The Delhi High Court on Thursday directed Twitter to take down five tweets by historian Audrey Truschke in which she accused another historian, Vikram Sampath, of plagiarism, Bar and Bench reported.
Truschke had accused Sampath of plagiarising content in his works on Hindutva ideologue Vinayak Damodar Savarkar. While Truschke is an Associate Professor of History at Rutgers University in the United States, Sampath is an elected fellow of the Royal Historical Society in London.
The court was hearing an application in a defamation suit filed by Sampath against Truschke and two other academics – Ananya Chakravarti, Associate Professor of History at Georgetown University and Rohit Chopra, Associate Professor of Communication, Santa Clara University.
The three academicians had on February 11 written a letter to the Royal Historical Society in London claiming that Sampath’s two-volume biography of Savarkar bore sentences that were similar to published research and books. They also alleged that some phrases and sentences in an essay by Sampath from 2017 are similar to essays written by historians Vinayak Chaturvedi and Janaki Bakhle.
The letter went on to request the Royal Historical Society to examine Sampath’s membership in light of these allegations.
Sampath, his application, claimed that the three historians later sent another communication to the society accusing him of plagiarism, and that these allegations were also posted on Twitter.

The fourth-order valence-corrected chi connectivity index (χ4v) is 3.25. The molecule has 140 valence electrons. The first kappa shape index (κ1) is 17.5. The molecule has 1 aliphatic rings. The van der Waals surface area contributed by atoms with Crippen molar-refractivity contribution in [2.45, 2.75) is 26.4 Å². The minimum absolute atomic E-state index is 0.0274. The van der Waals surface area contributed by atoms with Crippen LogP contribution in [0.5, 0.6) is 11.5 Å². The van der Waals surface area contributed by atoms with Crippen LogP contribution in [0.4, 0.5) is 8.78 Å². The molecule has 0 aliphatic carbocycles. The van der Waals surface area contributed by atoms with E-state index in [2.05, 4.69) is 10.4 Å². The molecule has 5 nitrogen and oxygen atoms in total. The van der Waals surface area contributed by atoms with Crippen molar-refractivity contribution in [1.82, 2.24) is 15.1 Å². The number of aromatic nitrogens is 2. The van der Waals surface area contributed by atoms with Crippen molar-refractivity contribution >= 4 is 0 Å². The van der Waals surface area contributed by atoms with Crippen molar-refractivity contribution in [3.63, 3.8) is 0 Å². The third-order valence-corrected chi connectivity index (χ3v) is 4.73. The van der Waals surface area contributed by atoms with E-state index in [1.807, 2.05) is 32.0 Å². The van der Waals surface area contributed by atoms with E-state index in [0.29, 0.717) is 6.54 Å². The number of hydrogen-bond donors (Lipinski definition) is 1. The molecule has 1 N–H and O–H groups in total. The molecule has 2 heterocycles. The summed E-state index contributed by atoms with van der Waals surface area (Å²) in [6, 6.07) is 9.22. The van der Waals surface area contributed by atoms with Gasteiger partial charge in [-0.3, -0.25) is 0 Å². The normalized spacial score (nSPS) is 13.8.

The High Court on Thursday, however, did not pass any orders directing Truschke and the others to withdraw the letter to the society, or any further such communication, Live Law reported.
The court also did not pass orders directing Facebook to take down such posts, as it was not a party to the application. Justice Amit Bansal, however, issued notice to Facebook in the matter.
Justice Bansal also did not pass any orders against news portal The Wire, which had reported on the plagiarism allegations. The court said that it will not pass any such order against the news portal as it had only published Bakhle’s claims.
Allegations ‘clearly libellous’, alleges Sampath
In the suit before the High Court, Sampath claimed that the charges against him are “clearly libellous”.
He claimed that the essay in question was the transcript of an “almost extempore speech” delivered by him. Despite this, in the “highest traditions of academic integrity”, he said that he cited Chaturvedi and a host of other authors in the endnotes.
As far as copying from another historian, Janaki Bakhle, goes, Sampath said that she had reviewed his book for a magazine and did not say anything about plagiarism charges.
On the charge of him copying an undergraduate student’s thesis in his book on Savarkar, he claimed that they both have “cited the same essay” and thus this “charge is also ridiculous”.
Sampath added that the “decidedly defamatory” letter was written “as part of an international smear campaign” to discredit him since he “has shown the academic courage and gumption to challenge the prevailing narrative around a historical figure like Sh VD Savarkar”.